Eastern Bluebird Trails

The Eastern Bluebird is a cavity-nesting bird. Its population was at its lowest in the 1970s due to habitat destruction and pesticides. Several bird clubs began developing “bluebird trails” throughout North America. The idea is to install several nesting boxes in a favourable habitat. Since the bird’s preferred feeding tactic is to locate its prey on the ground from a perch and grab it after a short dive, it likes open areas.

COBM has been maintaining bluebird trails for decades. Currently, there are three: in a pasture at the Norli Alpaca Farm, at Les Vergers Tougas and at the Cowansville Golf Club.

Volunteers from COBM visit the nesting boxes from May to September and keep a record of nesting success. The bluebirds are recovering well.

COBM maintains bluebird trails. Photo credit Bertrand Hamel.

Feeding stations

COBM installed two feeding stations several years ago: at the Parc naturel Jacques-Bonnette and at the Centre de la nature in Cowansville.

Volunteers take care of supplying them all winter long. The black sunflower seeds are graciously provided by Nutri-vert in Dunham and the tallow by Boucherie Fortin in West-Brome.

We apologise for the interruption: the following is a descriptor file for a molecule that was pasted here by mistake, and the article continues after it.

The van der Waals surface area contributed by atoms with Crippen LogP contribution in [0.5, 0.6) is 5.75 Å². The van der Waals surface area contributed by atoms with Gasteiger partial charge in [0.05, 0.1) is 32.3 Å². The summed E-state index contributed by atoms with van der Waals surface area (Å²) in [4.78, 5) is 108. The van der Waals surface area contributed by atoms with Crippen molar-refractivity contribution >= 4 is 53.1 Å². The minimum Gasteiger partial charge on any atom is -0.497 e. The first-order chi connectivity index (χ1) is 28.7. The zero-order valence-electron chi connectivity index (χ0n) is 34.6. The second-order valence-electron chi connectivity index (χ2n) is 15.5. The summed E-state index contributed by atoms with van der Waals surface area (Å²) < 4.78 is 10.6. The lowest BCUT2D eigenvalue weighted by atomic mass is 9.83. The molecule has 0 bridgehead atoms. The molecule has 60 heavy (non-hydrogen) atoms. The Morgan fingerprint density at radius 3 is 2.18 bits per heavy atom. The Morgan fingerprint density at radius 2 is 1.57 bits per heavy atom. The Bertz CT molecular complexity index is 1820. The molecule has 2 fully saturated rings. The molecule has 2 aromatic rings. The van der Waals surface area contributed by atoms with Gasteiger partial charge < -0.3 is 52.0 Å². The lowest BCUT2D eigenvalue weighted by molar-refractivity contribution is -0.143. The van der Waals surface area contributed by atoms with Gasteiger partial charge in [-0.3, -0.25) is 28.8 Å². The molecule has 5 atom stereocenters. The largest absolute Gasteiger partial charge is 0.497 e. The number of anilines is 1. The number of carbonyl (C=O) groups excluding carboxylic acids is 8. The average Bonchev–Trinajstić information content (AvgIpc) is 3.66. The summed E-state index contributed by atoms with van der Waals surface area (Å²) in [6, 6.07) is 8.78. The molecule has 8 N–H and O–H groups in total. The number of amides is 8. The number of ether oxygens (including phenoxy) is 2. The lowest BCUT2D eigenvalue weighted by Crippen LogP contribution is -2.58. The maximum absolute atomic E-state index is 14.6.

Crédit photos: Ghislaine Delisle
Feeding station at Jacques-Bonnette Park. Photo credit Bertrand Hamel.

Purple Martins

Our latest initiative targets the Purple Martin, which is in decline like all swallows. These swallows nest in colonies in dwelling-nesting boxes.

The Club des ornithologues de Brome-Missisquoi installed one in the fall of 2019 in Bedford’s Sornberger Park.

Chimney Swifts

The Chimney Swift is a small bird nesting in chimneys. When it arrives in the spring, it gathers in groups, sometimes reaching 150 individuals, to spend the night in a chimney that serves as a dormitory. When couples are ready to nest, they disperse to smaller chimneys.

The Club des ornithologues de Brome-Missisquoi collaborates with the Canadian Wildlife Service to count the Chimney Swifts entering three dormitory chimneys on our territory.